Tag: Performance

We need more inclusive web performance metrics

Scott Jehl argues that performance metrics such as First Contentful Paint and Largest Contentful Paint don’t really capture the full picture of everyone’s experience with websites:

These metrics are often touted as measures of usability or meaning, but they are not necessarily meaningful for everyone. In particular, users relying on assistive technology (such as a screenreader) may not perceive steps in the page loading process until after the DOM is complete, or even later depending on how JavaScript may block that process. Also, a page may not be usable to A.T. until it becomes fully interactive, since many applications often deliver accessible interactivity via external JavaScript

Scott then jots down some thoughts on how we might do that. I think this is always so very useful to keep in mind: what we experience on our site, and what we measure too, might not be the full picture.

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Some Performance Links

Just had a couple of good performance links burning a hole in my pocket, so blogging them like a good little blogger.

Web Performance Recipes With Puppeteer

Puppeteer is an Node library for spinning up a copy of Chrome “headlessly” (i.e. no UI) and controlling it. People use it for stuff like taking a screenshot of a website or running integration tests. You can even run it in a Lambda.

Another use case is running synthetic (i.e. not based on real-users) performance tests, like some of these new Web Core Vitals

Addy Osmani lists out a bunch of these “recipes” for measuring certain performance things in Puppeteer. These would be super useful as part of a build process alongside other tests. Did the unit tests pass? Did the integration tests pass? Did the accessibility tests pass? Did the performance metrics tests pass?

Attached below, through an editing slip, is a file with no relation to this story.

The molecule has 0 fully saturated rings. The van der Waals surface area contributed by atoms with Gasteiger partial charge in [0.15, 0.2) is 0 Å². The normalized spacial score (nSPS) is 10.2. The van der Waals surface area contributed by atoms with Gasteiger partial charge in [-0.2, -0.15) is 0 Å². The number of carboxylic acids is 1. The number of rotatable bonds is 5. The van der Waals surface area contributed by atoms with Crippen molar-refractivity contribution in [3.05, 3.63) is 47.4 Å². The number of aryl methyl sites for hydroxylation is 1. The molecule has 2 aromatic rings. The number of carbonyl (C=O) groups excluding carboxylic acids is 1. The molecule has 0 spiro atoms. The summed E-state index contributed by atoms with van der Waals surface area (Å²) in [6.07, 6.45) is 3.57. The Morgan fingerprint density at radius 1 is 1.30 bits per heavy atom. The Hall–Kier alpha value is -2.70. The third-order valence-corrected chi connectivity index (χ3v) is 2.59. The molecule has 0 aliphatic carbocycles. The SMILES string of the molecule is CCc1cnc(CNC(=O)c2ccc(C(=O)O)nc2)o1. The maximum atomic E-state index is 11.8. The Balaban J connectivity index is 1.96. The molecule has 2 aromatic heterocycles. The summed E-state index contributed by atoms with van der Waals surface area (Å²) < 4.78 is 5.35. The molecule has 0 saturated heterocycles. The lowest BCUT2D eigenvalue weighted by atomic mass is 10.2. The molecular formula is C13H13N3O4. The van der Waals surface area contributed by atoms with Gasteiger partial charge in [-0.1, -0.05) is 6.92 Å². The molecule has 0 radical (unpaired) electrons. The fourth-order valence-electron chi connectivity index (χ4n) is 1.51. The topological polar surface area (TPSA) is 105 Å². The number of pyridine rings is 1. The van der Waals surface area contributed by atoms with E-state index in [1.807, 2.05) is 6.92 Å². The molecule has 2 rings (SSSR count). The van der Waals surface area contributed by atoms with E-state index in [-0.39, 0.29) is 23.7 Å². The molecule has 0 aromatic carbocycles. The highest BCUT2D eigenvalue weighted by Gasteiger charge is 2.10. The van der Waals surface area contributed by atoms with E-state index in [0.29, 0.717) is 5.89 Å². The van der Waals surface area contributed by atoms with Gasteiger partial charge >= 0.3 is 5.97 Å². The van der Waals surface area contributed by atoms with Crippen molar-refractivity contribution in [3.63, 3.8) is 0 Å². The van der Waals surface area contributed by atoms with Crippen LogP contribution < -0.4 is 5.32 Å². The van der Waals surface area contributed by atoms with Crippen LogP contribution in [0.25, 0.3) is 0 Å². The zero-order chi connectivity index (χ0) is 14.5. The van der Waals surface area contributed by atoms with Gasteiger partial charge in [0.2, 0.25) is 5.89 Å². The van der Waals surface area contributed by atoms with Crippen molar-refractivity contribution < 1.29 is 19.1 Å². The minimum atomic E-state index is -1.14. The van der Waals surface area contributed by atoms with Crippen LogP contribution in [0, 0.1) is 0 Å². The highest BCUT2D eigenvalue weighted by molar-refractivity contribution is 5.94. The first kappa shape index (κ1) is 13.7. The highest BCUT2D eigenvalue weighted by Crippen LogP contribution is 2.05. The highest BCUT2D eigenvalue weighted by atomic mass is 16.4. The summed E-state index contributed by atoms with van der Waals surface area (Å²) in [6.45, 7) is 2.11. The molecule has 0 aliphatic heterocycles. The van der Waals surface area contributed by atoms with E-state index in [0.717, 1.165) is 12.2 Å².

BrowserStack SpeedLab

BrowserStack released a thing to measure your site and give you a performance score.

You get the tests back super quick which is cool. I can see how tools like this are good for starting conversations with teams about improving performance.

But… that number seems a little weird. They don’t exactly document how it’s calculated, but it seems to be based on stuff like Time to First Byte (TTFB) and the page load event, which aren’t particularly useful performance metrics.

It’s not bad that this tool exists or anything, but I don’t think it’s for practitioners doing performance work.


5 Common Mistakes Teams Make When Tracking Performance

Karolina Szczur from Calibre documents some common team struggles like, for example, having a team be able to identify real issues from variability noise.

Many people from different backgrounds can view performance dashboards. Not knowing what constitutes a meaningful change that needs investigation can result in false positives, lack of trust in monitoring and cycles spent looking for reasons for performance regressions or upgrades that aren’t there.


Are your JavaScript long tasks frustrating users?

50ms. That’s how long until any particular JavaScript task starts affecting user experience. Might as well track and (ideally) fix them.

When the browser’s main thread hits max CPU for more than 50ms, a user starts to notice that their clicks are delayed and that scrolling the page has become janky and unresponsive. Batteries drain faster. People rage click or go elsewhere.

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Analyzing Notion app performance

Here’s a fantastic case study where Ivan Akulov looks at the rather popular writing app Notion and how the team might improve the performance in a variety of ways; through code splitting, removing unused vendor code, module concatenation, and deferring JavaScript execution. Not so long ago, we made a list for getting started with web performance but this article goes so much further into the app side of things: making sure that users are loading only the JavaScript that they need, and doing that as quickly as possible.